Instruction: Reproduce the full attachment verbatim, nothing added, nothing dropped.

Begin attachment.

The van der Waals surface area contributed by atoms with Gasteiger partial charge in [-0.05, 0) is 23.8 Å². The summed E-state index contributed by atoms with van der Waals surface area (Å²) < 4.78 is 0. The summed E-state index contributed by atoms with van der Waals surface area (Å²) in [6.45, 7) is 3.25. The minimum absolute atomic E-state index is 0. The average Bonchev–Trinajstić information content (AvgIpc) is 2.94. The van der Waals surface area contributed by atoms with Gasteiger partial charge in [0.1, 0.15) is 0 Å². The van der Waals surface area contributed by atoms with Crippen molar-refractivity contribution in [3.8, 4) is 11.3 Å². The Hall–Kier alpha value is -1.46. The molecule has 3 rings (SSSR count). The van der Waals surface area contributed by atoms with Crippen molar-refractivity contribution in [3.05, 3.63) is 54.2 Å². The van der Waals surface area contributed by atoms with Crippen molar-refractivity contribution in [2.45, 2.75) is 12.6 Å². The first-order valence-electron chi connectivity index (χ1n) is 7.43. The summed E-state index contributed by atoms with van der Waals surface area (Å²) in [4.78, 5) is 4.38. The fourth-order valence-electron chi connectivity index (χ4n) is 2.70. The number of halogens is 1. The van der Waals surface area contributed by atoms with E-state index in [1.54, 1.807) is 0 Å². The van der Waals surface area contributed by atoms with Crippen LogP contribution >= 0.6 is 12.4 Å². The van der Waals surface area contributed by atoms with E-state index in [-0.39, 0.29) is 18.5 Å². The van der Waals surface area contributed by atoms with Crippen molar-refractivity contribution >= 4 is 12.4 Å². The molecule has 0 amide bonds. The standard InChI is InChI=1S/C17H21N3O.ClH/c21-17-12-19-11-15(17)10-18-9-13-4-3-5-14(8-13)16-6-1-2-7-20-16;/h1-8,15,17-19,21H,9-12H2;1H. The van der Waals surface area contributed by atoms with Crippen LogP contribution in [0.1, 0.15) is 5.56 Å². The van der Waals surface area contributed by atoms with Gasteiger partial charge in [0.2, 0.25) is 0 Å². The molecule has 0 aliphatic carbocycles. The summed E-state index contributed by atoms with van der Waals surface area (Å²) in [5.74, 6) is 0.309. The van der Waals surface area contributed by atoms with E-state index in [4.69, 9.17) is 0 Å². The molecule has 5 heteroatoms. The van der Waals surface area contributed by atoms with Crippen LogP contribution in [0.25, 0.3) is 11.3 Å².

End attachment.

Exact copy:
The van der Waals surface area contributed by atoms with Gasteiger partial charge in [-0.05, 0) is 23.8 Å². The summed E-state index contributed by atoms with van der Waals surface area (Å²) < 4.78 is 0. The summed E-state index contributed by atoms with van der Waals surface area (Å²) in [6.45, 7) is 3.25. The minimum absolute atomic E-state index is 0. The average Bonchev–Trinajstić information content (AvgIpc) is 2.94. The van der Waals surface area contributed by atoms with Gasteiger partial charge in [0.1, 0.15) is 0 Å². The van der Waals surface area contributed by atoms with Crippen molar-refractivity contribution in [3.8, 4) is 11.3 Å². The Hall–Kier alpha value is -1.46. The molecule has 3 rings (SSSR count). The van der Waals surface area contributed by atoms with Crippen molar-refractivity contribution in [3.05, 3.63) is 54.2 Å². The van der Waals surface area contributed by atoms with Crippen molar-refractivity contribution in [2.45, 2.75) is 12.6 Å². The first-order valence-electron chi connectivity index (χ1n) is 7.43. The summed E-state index contributed by atoms with van der Waals surface area (Å²) in [4.78, 5) is 4.38. The fourth-order valence-electron chi connectivity index (χ4n) is 2.70. The number of halogens is 1. The van der Waals surface area contributed by atoms with E-state index in [1.54, 1.807) is 0 Å². The van der Waals surface area contributed by atoms with Crippen LogP contribution >= 0.6 is 12.4 Å². The van der Waals surface area contributed by atoms with E-state index in [-0.39, 0.29) is 18.5 Å². The van der Waals surface area contributed by atoms with Crippen molar-refractivity contribution >= 4 is 12.4 Å². The molecule has 0 amide bonds. The standard InChI is InChI=1S/C17H21N3O.ClH/c21-17-12-19-11-15(17)10-18-9-13-4-3-5-14(8-13)16-6-1-2-7-20-16;/h1-8,15,17-19,21H,9-12H2;1H. The van der Waals surface area contributed by atoms with Crippen LogP contribution in [0.1, 0.15) is 5.56 Å². The van der Waals surface area contributed by atoms with Gasteiger partial charge in [0.2, 0.25) is 0 Å². The molecule has 0 aliphatic carbocycles. The summed E-state index contributed by atoms with van der Waals surface area (Å²) in [5.74, 6) is 0.309. The van der Waals surface area contributed by atoms with E-state index in [4.69, 9.17) is 0 Å². The molecule has 5 heteroatoms. The van der Waals surface area contributed by atoms with Crippen LogP contribution in [0.25, 0.3) is 11.3 Å².